Although more people are being diagnosed with cancer in the UK, more people are surviving a cancer diagnosis due to earlier detection and improved treatments. Cancer is moving from a disease where mortality was often the norm to one where more people can expect to live healthy and active lives for many years after their treatment is over. However, this also presents health and care services with the challenge of delivering sustainable healthcare to this group.
The increase in cancer prevalence and the evidence of unmet needs will require a transformation in the way that the NHS cares for people affected by cancer.This will mean moving away from the emphasis on acute and episodic care towards a holistic, personalised approach that is well coordinated and integrated. Health and Wellbeing Events can form an important part of this approach.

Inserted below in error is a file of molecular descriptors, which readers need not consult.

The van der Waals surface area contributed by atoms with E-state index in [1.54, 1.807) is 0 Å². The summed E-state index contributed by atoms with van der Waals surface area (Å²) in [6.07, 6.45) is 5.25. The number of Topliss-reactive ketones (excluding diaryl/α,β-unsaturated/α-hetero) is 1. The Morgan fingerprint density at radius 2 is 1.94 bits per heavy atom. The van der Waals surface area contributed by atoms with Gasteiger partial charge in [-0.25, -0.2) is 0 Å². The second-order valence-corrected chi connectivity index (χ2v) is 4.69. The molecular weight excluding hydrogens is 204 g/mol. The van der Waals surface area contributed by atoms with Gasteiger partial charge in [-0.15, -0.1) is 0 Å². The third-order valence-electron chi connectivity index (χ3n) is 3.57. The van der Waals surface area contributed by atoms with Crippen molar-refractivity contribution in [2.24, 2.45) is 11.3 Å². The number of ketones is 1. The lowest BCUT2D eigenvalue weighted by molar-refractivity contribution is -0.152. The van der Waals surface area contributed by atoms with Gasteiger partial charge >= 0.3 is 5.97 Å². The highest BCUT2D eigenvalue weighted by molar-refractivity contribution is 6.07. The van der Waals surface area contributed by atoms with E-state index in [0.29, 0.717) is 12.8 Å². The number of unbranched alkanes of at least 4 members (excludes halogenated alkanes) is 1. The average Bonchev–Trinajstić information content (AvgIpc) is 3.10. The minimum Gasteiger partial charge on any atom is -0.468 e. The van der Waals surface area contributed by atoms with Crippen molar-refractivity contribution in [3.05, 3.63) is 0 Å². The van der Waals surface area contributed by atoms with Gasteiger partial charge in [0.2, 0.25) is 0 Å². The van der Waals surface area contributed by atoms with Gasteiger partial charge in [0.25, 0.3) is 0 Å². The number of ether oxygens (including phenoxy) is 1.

The National Cancer Survivorship Initiative (NCSI) was set up in 2008 to address these challenges. Its aim is to 'ensure that those living with and beyond cancer get the care and support they need to lead as healthy and active a life as possible, for as long as possible'.
The NCSI has developed and tested a number of key interventions, together called the Recovery Package. Its report, Living with and beyond cancer: taking action to improve outcomes emphasises the importance of the Recovery Package in achieving better outcomes.
It highlights that people will have greater wellbeing, and their demand for services will be lower, if they get the support that is relevant to their particular needs. This support should promote healthier lifestyles and independence.